Plenty of Va-Va-Voom at the Inns

The receptionist at the Gramercy Park Hotel recognized the signs after a few days on the job. “First, they won’t

The receptionist at the Gramercy Park Hotel recognized the signs after a few days on the job.

“First, they won’t give their address when you register them into the computer system, or sometimes they’ll ask for aliases,” said the receptionist, who quit the hotel in December. “Or they’ll check in and ask to have a key left downstairs for a visitor, but they’ll refuse to give you the visitor’s last name or let you type it into the computer.”

Yes, trysts remain bountiful at the Gramercy and other Manhattan hotels despite a jump in room rates—and despite the economic downturn afflicting Wall Street. The Observer visited in January several higher-end hotels, including the Gramercy, the Bowery, the Palace, the Mercer and the Regency (and lower-end ones like the reserve-by-the-hour Liberty Inn on 10th Avenue and 14th Street).

While it was extremely difficult, if not impossible, to get hotel employees to dish about the volume of affairs straining the beds upstairs, it seemed obvious after a few hotels that no amount of money will keep some New Yorkers from cheating—and cheating often.

The average Manhattan hotel room rate soared to a record $295 per night last year, according to city tourism officials, a $20 increase from 2006. At higher-end hotels, the rates can average three times that amount (at the Gramercy, according to the former receptionist, the average room rate was over $700 by December).

“Toward the end [of 2007], there were fewer male New Yorkers coming in,” the receptionist said. “You know, men of a certain age, between 30 and 50, who were definitely not here on business but would come in for one night and refuse to put their address in the computer. But most of the people who stay at the hotel were filthy rich anyway, so they don’t care about spending a little extra money.”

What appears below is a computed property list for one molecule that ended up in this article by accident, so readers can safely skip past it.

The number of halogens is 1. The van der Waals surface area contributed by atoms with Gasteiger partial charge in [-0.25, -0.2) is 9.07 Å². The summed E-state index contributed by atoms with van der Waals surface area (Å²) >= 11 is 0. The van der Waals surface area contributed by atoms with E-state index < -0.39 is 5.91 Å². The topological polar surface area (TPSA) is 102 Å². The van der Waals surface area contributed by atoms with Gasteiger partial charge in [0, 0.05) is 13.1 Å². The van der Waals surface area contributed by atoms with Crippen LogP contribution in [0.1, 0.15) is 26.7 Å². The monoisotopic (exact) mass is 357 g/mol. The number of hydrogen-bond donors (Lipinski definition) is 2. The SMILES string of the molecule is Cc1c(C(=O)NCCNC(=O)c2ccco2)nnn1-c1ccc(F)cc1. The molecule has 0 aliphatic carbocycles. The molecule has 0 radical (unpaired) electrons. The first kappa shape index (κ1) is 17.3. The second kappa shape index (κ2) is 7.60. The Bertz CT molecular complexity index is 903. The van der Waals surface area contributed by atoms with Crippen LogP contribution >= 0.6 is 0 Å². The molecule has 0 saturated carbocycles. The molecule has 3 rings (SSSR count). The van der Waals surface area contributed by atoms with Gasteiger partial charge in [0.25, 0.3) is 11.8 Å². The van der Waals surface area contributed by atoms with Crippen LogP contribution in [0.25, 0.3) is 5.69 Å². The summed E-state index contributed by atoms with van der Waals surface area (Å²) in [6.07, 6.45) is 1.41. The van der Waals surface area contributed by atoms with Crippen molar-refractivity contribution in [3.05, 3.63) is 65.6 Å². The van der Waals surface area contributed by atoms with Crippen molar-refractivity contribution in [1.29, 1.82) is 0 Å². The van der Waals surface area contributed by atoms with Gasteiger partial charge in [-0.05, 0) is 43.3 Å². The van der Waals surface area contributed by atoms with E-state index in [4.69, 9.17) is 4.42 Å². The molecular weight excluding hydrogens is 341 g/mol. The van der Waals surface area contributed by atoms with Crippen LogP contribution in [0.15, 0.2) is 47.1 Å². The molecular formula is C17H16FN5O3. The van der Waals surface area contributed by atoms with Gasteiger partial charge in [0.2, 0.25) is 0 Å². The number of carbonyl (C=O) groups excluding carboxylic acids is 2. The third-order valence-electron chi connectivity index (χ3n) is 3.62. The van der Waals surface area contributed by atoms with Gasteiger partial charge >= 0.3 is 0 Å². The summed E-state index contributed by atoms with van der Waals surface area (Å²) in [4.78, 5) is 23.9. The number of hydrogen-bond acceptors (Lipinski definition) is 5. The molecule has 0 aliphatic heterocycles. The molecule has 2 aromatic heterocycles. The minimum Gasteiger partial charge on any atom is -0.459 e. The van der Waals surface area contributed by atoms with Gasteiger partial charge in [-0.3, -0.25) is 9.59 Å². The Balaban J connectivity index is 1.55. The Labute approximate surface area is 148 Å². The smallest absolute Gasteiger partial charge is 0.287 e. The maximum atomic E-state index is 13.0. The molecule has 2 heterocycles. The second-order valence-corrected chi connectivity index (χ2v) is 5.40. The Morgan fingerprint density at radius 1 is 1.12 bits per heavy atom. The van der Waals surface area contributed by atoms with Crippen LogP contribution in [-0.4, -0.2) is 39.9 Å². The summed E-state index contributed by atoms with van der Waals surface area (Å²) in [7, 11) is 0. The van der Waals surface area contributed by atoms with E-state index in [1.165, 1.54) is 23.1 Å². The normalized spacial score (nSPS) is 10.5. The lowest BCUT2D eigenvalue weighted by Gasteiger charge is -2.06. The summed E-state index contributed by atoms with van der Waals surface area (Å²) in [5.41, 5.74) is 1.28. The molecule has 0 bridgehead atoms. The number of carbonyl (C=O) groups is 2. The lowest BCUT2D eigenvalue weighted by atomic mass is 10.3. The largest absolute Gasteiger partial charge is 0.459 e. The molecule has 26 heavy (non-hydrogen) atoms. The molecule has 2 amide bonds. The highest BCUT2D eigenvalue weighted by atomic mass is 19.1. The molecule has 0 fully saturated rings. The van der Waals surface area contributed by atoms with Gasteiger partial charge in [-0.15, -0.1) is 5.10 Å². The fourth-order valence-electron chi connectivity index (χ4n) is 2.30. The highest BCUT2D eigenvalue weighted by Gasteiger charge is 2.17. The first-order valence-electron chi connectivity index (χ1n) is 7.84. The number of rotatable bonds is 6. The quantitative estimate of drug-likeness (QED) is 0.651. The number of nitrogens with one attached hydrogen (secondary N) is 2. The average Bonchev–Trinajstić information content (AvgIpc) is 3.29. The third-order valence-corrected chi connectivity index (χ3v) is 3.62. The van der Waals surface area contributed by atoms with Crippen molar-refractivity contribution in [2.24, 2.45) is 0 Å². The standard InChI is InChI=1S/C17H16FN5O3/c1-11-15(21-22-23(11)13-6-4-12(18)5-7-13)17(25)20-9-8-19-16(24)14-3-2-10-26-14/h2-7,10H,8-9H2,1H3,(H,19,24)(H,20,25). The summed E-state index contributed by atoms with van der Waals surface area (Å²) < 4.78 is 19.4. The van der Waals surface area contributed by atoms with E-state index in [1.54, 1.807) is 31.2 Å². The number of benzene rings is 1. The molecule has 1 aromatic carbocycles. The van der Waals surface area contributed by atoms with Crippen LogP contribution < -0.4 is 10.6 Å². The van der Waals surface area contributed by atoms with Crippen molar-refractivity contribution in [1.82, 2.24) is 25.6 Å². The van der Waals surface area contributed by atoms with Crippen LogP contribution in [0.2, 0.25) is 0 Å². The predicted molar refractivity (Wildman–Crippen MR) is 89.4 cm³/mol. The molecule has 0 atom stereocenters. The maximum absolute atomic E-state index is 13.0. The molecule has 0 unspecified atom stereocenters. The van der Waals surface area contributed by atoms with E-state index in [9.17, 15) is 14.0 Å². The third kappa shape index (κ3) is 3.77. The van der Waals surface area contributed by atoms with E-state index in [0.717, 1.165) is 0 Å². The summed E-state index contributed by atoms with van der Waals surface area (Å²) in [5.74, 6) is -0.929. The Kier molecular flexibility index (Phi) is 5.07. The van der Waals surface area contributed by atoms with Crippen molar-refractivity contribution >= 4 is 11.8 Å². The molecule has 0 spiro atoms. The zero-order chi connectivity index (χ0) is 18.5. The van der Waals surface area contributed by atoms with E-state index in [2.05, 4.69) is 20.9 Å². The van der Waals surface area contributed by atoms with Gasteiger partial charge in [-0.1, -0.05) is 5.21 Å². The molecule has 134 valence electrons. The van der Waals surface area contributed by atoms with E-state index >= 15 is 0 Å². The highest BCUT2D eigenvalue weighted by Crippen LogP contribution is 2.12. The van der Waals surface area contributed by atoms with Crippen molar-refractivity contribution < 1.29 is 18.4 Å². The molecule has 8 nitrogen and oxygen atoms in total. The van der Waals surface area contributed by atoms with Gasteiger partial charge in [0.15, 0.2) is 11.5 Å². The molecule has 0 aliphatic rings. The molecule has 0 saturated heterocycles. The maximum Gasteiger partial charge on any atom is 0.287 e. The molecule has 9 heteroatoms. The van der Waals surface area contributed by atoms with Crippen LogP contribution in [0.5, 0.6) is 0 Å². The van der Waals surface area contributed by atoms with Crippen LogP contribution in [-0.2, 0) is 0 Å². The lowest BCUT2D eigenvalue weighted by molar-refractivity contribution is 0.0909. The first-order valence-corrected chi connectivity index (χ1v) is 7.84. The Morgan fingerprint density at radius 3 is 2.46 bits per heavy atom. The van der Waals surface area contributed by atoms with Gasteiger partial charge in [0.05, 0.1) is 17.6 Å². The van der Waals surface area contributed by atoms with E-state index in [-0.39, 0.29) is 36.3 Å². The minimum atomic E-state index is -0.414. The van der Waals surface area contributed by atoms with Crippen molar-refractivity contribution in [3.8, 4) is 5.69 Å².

Private investigators, too, bolster the notion that neither investment-bank write-downs nor room-rate records shall keep philanderers from their appointed rounds. If anything, the current economic anxiety has driven more New Yorkers in between hotel sheets—and their partners and spouses to private dicks.

“I’ve seen more people coming lately, I guess because they are scared about their future, whether it be with real estate or finances,” said David Schassler, the head of New York Intelligence Agency, a private-detective firm. Since the average annual income of a client is “well over $100,000,” he said, and most of them come from Manhattan, “they’re not affected by the [room] rate increase.”

The owner of the Check-A-Mate agency, Jerry Palace, has been nabbing cheating spouses for two decades, since he quit the police force. He agreed that affairs have been on the upswing in the past several months.

“Usually, business goes up or down with the economy,” Mr. Palace said, “but now I think things are getting bad and it’s making people do things they wouldn’t normally do. … The majority go to hotels, since going to your own apartment would be indiscreet to say the least.

“They usually go to four-star hotels like the Four Seasons and the Palace,” he said, “the obvious ones, because they are trying to impress their girlfriends.”

The Plaza was also popular years ago, Mr. Palace said, but he has not been there since it was renovated. Some adulterers have had liaisons in the same hotel for decades because they become comfortable with a particular concierge.

About 65 percent of Check-A-Mate’s clients are 30-to-50-year-old women who are affluent and “looking for answers.” Normally, Mr. Palace will trail a suspected adulterer—more often than not to a hotel—and gather evidence to “confirm what [the client] already knows.”

Check-A-Mate charges $200 an hour, and depending on the method of investigation, the tab can easily run up to a few thousands dollars. The agency’s services do not come cheap, and neither do hotel rooms. Still, Mr. Palace says he’s confident of a sustained demand for both among wealthy New Yorkers.

“I don’t think money matters too much to them unless they have to split their assets 50-50,” he said. “These people have a lot to lose, so they are going to keep going to hotels regardless of rates, because they want to be careful.” Plenty of Va-Va-Voom at the Inns